Accord’s first birthday marked by launch of new award.
Accord is now one year old and to mark the occasion we are launching a competition to find the school doing most to bring together people of different backgrounds and beliefs. The prize will be open to all state schools and will be judged by a panel of experts from diverse political and religious backgrounds.
The aim is to recognise schools that develop an ethos based on shared values across all that they do, including admissions policies, assemblies and links with the local community.
For the awards to be a success, we need your help. If you are a parent, governor or teacher at a school with inclusion at its heart, then please nominate it for an award today.
Alternatively, you can forward details of the award to someone else better able to fill in the application form.
In the words of Accord Chair Rabbi Dr Jonathan Romain:
“So many people just sit back complain about the state of our schools that Accord has decided to do the reverse – actively seek out and reward those that are inclusive, tolerant and transparent.
Not all of Britain is “broken” – there are also many examples of remarkable success and cohesion – so it’s time to praise those schools that work hard to build bridges between the different faith and ethnic communities.”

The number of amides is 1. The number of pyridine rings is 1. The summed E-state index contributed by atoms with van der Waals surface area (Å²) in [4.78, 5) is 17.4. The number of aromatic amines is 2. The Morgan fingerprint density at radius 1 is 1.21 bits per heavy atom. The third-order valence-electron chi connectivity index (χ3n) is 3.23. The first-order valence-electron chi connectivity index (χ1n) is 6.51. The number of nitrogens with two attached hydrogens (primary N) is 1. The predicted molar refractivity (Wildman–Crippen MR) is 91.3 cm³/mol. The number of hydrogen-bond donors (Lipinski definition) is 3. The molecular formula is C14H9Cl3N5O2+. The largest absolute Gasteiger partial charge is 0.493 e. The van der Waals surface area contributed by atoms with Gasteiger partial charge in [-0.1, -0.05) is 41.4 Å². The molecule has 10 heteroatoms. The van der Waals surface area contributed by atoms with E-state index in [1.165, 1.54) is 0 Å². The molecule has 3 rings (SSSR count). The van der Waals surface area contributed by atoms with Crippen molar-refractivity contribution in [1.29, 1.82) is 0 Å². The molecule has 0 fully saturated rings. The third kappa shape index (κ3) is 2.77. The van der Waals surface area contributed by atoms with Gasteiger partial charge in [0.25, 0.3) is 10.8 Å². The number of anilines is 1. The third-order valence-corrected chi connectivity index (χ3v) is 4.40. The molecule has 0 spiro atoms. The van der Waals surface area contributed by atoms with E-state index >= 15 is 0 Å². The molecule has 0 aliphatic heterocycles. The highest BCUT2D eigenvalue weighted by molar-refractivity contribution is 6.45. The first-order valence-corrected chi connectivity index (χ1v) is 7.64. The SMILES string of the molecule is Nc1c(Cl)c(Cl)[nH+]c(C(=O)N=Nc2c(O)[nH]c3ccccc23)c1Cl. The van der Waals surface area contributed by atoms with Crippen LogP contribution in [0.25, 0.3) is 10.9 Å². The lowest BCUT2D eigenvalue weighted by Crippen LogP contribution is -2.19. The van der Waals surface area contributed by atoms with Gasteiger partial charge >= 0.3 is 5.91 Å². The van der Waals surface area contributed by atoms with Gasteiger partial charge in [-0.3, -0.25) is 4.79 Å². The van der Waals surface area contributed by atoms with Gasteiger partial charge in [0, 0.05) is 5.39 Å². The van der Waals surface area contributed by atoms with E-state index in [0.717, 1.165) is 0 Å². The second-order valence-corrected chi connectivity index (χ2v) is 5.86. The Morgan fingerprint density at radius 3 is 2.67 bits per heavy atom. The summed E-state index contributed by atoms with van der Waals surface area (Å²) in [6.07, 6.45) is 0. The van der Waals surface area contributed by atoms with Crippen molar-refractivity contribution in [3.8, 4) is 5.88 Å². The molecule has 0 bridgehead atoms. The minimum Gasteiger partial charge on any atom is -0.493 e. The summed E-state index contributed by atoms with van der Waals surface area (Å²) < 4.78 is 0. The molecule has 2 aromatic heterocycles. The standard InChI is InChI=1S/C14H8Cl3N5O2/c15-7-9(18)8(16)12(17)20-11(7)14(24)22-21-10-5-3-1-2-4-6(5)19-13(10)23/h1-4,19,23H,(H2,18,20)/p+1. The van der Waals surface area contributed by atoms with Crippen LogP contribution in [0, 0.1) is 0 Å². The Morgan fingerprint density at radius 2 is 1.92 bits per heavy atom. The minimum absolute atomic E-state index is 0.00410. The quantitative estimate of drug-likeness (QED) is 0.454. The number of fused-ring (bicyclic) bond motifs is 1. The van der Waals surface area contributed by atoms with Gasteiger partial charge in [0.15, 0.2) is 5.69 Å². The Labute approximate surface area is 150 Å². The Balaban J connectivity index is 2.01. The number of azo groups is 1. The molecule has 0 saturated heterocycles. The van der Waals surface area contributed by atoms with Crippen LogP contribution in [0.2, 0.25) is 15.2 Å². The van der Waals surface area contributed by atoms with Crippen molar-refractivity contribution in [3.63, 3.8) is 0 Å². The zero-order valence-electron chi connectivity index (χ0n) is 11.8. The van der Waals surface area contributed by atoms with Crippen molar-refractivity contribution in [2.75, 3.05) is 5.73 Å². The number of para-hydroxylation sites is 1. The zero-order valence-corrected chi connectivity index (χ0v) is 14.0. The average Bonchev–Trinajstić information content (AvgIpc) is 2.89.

Polly Toynbee, the journalist and social commentator, is one of the judges of the awards and said:
“We need to celebrate schools that find ways to bring people together by promoting thought and ideas, encouraging debate across cultural barriers, opening minds and exploring beliefs with tolerance and imagination."
From the opposite political spectrum, the Award has also been welcomed by former Conservative Secretary for Education, Lord Baker, who has agreed to serve as one of the judges. He said:
“One of the ways in which harmony, understanding and tolerance will be promoted in many of our towns and cities is if children of all races and creeds learnt alongside each other, had lunch together and played together at school. The Accord Awards will help to highlight the best examples of such inclusivity, tolerance and transparency and I am glad to have been asked to be one of the judges.”
|Philip K. Dick (1928 – 1982)|
|U.S. science-fiction writer|
|I Hope I Shall Arrive Soon, 1986, "How to Build a Universe That Doesn’t Fall Apart Two Days Later"|
The former head of the Commission for Racial Equality, he was appointed chair of the £70m a year super-quango when it was launched two years ago to bring together equality bodies for gender, race and disability discrimination, as well as sexuality, age, religion and human rights.
Critics said it was impossible to reconcile so many uncompromising interest groups, with the equality minister Harriet Harman recently admitting everything had been put "into one melting pot".
Today Phillips, who describes himself as an "old school equality warrior", writes: "Much ink has been spilt on our internal organisation. http://www.guardian.co.uk/uk/2009/sep/04/equality-watchdog-problems-trevor-phillips